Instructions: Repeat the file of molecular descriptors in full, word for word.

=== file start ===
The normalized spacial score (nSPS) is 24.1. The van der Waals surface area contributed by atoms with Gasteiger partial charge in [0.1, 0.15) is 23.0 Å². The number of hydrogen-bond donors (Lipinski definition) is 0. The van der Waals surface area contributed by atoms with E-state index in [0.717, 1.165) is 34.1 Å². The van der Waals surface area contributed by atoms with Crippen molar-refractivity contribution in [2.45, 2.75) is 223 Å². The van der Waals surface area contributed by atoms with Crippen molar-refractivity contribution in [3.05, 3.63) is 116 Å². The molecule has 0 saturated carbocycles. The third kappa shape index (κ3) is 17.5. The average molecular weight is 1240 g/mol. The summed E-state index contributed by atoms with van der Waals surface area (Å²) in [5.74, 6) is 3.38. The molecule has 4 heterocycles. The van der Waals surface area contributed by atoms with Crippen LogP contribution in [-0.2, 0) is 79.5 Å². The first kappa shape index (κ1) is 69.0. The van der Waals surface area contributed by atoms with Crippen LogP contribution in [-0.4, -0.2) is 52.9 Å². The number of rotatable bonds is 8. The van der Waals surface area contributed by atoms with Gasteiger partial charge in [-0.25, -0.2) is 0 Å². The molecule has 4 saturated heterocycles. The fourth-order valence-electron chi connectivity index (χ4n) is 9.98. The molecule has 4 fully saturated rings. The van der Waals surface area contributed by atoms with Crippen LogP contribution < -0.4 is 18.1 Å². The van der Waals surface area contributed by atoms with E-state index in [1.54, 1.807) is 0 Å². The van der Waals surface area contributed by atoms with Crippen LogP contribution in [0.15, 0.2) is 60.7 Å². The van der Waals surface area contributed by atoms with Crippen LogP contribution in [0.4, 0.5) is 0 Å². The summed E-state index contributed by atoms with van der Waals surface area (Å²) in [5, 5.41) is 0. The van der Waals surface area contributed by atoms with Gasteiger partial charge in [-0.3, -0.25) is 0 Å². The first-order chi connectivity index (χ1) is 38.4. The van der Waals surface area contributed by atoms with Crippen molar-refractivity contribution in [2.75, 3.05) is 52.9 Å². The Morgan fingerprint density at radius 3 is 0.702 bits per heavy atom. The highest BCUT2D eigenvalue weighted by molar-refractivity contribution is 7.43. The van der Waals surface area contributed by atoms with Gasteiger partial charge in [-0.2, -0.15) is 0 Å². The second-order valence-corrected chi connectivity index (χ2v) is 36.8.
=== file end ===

The normalized spacial score (nSPS) is 24.1. The van der Waals surface area contributed by atoms with Gasteiger partial charge in [0.1, 0.15) is 23.0 Å². The number of hydrogen-bond donors (Lipinski definition) is 0. The van der Waals surface area contributed by atoms with E-state index in [0.717, 1.165) is 34.1 Å². The van der Waals surface area contributed by atoms with Crippen molar-refractivity contribution in [2.45, 2.75) is 223 Å². The van der Waals surface area contributed by atoms with Crippen molar-refractivity contribution in [3.05, 3.63) is 116 Å². The molecule has 0 saturated carbocycles. The third kappa shape index (κ3) is 17.5. The average molecular weight is 1240 g/mol. The summed E-state index contributed by atoms with van der Waals surface area (Å²) in [5.74, 6) is 3.38. The molecule has 4 heterocycles. The van der Waals surface area contributed by atoms with Crippen LogP contribution in [-0.2, 0) is 79.5 Å². The first kappa shape index (κ1) is 69.0. The van der Waals surface area contributed by atoms with Crippen LogP contribution in [-0.4, -0.2) is 52.9 Å². The number of rotatable bonds is 8. The van der Waals surface area contributed by atoms with Gasteiger partial charge in [-0.25, -0.2) is 0 Å². The molecule has 4 saturated heterocycles. The fourth-order valence-electron chi connectivity index (χ4n) is 9.98. The molecule has 4 fully saturated rings. The van der Waals surface area contributed by atoms with Crippen LogP contribution < -0.4 is 18.1 Å². The van der Waals surface area contributed by atoms with E-state index in [1.54, 1.807) is 0 Å². The van der Waals surface area contributed by atoms with Crippen LogP contribution in [0.15, 0.2) is 60.7 Å². The van der Waals surface area contributed by atoms with Crippen LogP contribution in [0.4, 0.5) is 0 Å². The summed E-state index contributed by atoms with van der Waals surface area (Å²) in [5, 5.41) is 0. The van der Waals surface area contributed by atoms with Gasteiger partial charge in [-0.3, -0.25) is 0 Å². The first-order chi connectivity index (χ1) is 38.4. The van der Waals surface area contributed by atoms with Crippen molar-refractivity contribution in [2.75, 3.05) is 52.9 Å². The Morgan fingerprint density at radius 3 is 0.702 bits per heavy atom. The highest BCUT2D eigenvalue weighted by molar-refractivity contribution is 7.43. The van der Waals surface area contributed by atoms with Gasteiger partial charge in [-0.2, -0.15) is 0 Å². The second-order valence-corrected chi connectivity index (χ2v) is 36.8.